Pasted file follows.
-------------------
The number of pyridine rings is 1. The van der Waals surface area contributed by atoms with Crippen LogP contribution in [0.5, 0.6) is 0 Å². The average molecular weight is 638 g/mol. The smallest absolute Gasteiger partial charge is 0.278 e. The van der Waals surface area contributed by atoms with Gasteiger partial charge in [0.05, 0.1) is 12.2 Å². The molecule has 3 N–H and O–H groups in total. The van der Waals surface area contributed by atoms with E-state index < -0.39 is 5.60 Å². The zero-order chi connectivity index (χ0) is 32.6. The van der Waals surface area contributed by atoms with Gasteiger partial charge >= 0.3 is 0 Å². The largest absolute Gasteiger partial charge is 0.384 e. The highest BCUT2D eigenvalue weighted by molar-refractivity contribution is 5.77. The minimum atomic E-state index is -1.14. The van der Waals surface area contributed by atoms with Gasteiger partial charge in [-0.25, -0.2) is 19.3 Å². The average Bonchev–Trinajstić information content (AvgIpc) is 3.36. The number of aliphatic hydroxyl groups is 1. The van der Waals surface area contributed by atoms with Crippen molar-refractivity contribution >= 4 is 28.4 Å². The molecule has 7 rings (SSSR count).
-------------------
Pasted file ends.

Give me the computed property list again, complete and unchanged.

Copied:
The number of pyridine rings is 1. The van der Waals surface area contributed by atoms with Crippen LogP contribution in [0.5, 0.6) is 0 Å². The average molecular weight is 638 g/mol. The smallest absolute Gasteiger partial charge is 0.278 e. The van der Waals surface area contributed by atoms with Gasteiger partial charge in [0.05, 0.1) is 12.2 Å². The molecule has 3 N–H and O–H groups in total. The van der Waals surface area contributed by atoms with E-state index < -0.39 is 5.60 Å². The zero-order chi connectivity index (χ0) is 32.6. The van der Waals surface area contributed by atoms with Gasteiger partial charge >= 0.3 is 0 Å². The largest absolute Gasteiger partial charge is 0.384 e. The highest BCUT2D eigenvalue weighted by molar-refractivity contribution is 5.77. The minimum atomic E-state index is -1.14. The van der Waals surface area contributed by atoms with Gasteiger partial charge in [-0.25, -0.2) is 19.3 Å². The average Bonchev–Trinajstić information content (AvgIpc) is 3.36. The number of aliphatic hydroxyl groups is 1. The van der Waals surface area contributed by atoms with Crippen molar-refractivity contribution >= 4 is 28.4 Å². The molecule has 7 rings (SSSR count).